He's already been talent-spotted by Lionel Messi and Novak Djokovic, but one Liverpool boy has his eyes firmly on becoming a Red.
Arat Hosseini is football mad, but being stuck in a rented apartment in Sefton Park with his dad during lockdown has meant he can't spend time on the pitch.
Instead, his dad Mohammad has challenged Arat, six, to tackle a series of trickshots on makeshift obstacles including a mini goal balanced on dining chairs.
But it isn’t just Iranian-born Arat and his proud dad who get to enjoy him perfecting his skills – they’re being seen by the little lad’s 3.9million fans on Instagram.
And they include Lionel Messi and Novak Djokovic.
After watching his videos, filmed on 44-year-old Mohammad’s mobile phone, the pair both sent personal messages to Arat.
First Barcelona star Messi, the boy’s football hero, commented that he had "a lot of class" and described him as "awesome".
Now tennis world number one Djokovic has added his praise, saying the super-talented youngster has been an inspiration to his own son.
The Serbian winner of 17 Grand Slams sent Arat a video to let him know he was impressed with his home training sessions.
He said: “I’ve been watching your videos with my son Stefan who is one year younger than you and you’ve been an inspiration to my son.
"You are truly a phenomenal athlete for a six-year-old boy and probably the strongest six-year-old I’ve ever seen in my life. Amazing, you are very charismatic, very happy and very genuine, a very kind boy."
Since the two incredible endorsements, Arat’s social media following has shot up by more than a million and Mohammad says they’ve been a gift to encourage the youngster to become the best, and for the whole of Iran too.
He said: "It wasn’t just amazing for my son, and for our family, it was amazing for his followers and the people of our country because they love him."
For Arat, just knowing that his idols have watched his videos is thrill enough. For his dad, it’s a huge step towards the goal he set before his second child was even born.
Because Arat and his dad, a former shop owner, van driver and handyman from the Mazandaran province, bordering Tehran, aren’t in Liverpool by chance.
Mohammad said: "Before Arat was even born I had decided to make him a star.
"It wasn’t about making him famous, it was about making a better life for my son. Back in Iran I had a very hard life, I worked three different jobs, and I didn’t want that for Arat. I was determined he wouldn’t have to live the same way as I did.”
When his son was six months old, Mohammad sold his businesses and his car to concentrate all his efforts and the family’s finances on his plan.
As a result, his boy was always a fast developer.
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Mohammad said: “He started walking when he was six months old, he could do a back flip when he was nine months old, and he could climb up wall bars when he was 18 months old.
“He was special, that was why we decided to start his Instagram page, @arat.gym, when he was 18 months old.
"People were interested in watching him progress, especially because we started with nothing, that was what they found fascinating.
"There are so many people in the world with lots of money and equipment but they don’t pay attention to their children’s talent. We did, and we put it first."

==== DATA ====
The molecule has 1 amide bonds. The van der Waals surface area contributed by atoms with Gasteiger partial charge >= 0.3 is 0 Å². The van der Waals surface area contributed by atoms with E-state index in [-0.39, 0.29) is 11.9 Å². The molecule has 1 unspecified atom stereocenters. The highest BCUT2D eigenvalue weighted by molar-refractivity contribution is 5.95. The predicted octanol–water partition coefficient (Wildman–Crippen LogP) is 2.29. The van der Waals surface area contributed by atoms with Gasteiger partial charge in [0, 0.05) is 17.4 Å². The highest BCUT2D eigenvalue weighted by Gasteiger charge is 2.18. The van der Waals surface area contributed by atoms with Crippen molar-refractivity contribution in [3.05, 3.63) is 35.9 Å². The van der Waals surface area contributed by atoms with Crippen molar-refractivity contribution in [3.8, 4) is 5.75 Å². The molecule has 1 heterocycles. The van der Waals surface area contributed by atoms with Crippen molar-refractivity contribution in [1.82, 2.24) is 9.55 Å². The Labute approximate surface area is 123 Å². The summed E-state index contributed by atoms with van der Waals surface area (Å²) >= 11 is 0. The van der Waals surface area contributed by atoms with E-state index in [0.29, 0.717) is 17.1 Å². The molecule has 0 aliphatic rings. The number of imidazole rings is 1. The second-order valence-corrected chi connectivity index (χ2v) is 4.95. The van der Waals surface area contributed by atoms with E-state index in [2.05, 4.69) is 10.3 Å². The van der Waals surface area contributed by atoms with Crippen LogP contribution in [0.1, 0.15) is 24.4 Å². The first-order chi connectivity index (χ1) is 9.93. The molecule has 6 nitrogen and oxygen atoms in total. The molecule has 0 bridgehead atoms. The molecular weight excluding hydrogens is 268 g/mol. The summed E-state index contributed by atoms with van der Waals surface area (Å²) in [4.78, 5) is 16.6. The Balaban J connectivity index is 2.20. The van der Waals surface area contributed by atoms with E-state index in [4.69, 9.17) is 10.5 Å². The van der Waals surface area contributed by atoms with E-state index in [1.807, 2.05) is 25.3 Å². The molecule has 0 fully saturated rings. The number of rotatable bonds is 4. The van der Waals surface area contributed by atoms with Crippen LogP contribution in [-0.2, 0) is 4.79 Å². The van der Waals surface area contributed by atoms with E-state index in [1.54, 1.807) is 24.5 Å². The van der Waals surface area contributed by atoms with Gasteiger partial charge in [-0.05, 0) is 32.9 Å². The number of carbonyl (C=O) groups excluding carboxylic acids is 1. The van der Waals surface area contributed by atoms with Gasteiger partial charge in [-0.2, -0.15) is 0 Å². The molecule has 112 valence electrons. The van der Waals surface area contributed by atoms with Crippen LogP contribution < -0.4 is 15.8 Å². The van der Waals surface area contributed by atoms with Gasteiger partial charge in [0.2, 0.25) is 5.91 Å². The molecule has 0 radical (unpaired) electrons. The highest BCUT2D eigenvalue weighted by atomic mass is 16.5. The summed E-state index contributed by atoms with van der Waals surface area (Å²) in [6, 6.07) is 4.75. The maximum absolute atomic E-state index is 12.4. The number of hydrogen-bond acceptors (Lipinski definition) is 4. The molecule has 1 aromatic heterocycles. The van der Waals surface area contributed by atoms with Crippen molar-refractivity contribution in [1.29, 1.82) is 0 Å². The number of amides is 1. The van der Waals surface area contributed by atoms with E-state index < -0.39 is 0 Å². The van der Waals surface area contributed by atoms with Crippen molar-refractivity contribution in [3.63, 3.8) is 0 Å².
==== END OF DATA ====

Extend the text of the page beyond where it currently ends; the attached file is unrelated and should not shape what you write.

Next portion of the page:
Arat’s fame in his own country grew as he entered and won TV talent competitions there, showcasing extraordinary gymnastic skills. His father reinvested the winnings into travelling further afield to gain a global audience.
They travelled to China twice to compete in TV talent shows, when Arat was aged two and three, then on to Australia, the Philippines and Indonesia. Every time, Arat won and the pair returned home with a prize fund.
At five, with Arat showing an increasing aptitude for football, Mohammad started teaching him the basics at home, watching videos of players like Messi, Ronaldo and Zidane, before finding him a local coach.
Then in November last year the family took the hardest decision of all – for Mohammad and Arat to move to England, leaving his mother Fatemeh, 38, and sister Aida, an 18-year-old architecture student, back in Iran.
Mohammad said: "The main reason was Arat’s education because if he wants to be a superstar then he has to speak English very well and to understand and see for himself how life is in other countries.
“It was very difficult for Arat to be away from his mother, even though they speak every day on the phone, but myself and my wife promised ourselves that we would withstand all the many sacrifices involved.”
They applied to independent schools which took international students and Arat was accepted to Belvedere Prep. He also joined a local junior football team, where he was scouted by Liverpool FC Academy.
Before lockdown, he was training twice a week at the academy, playing one match a week, and having one-to-one training a further two days with Liverpool-based Kickerz Coaching, run by ex-professional footballers Andrai Jones and Shaun Mangan.
Since the restrictions came in, he trains at home three to four hours every day in their lounge.
Mohammad is aware of the need to be as much protector as promoter. “I want Arat to succeed, but to be happy too.”
With his social following is growing daily, his live stories can be watched by more than 50,000 people from around the world. Much the same, his dad points out, as a full house at Anfield.
Mohammad: "But it takes time to become the best player in the world so we have to be patient.
“Now there are two dreams – for Arat to become the biggest footballer player and for him to play in the World Cup when he is 15 which will make him the youngest player ever. Iran needs to qualify for the finals first, but with Arat, they will.”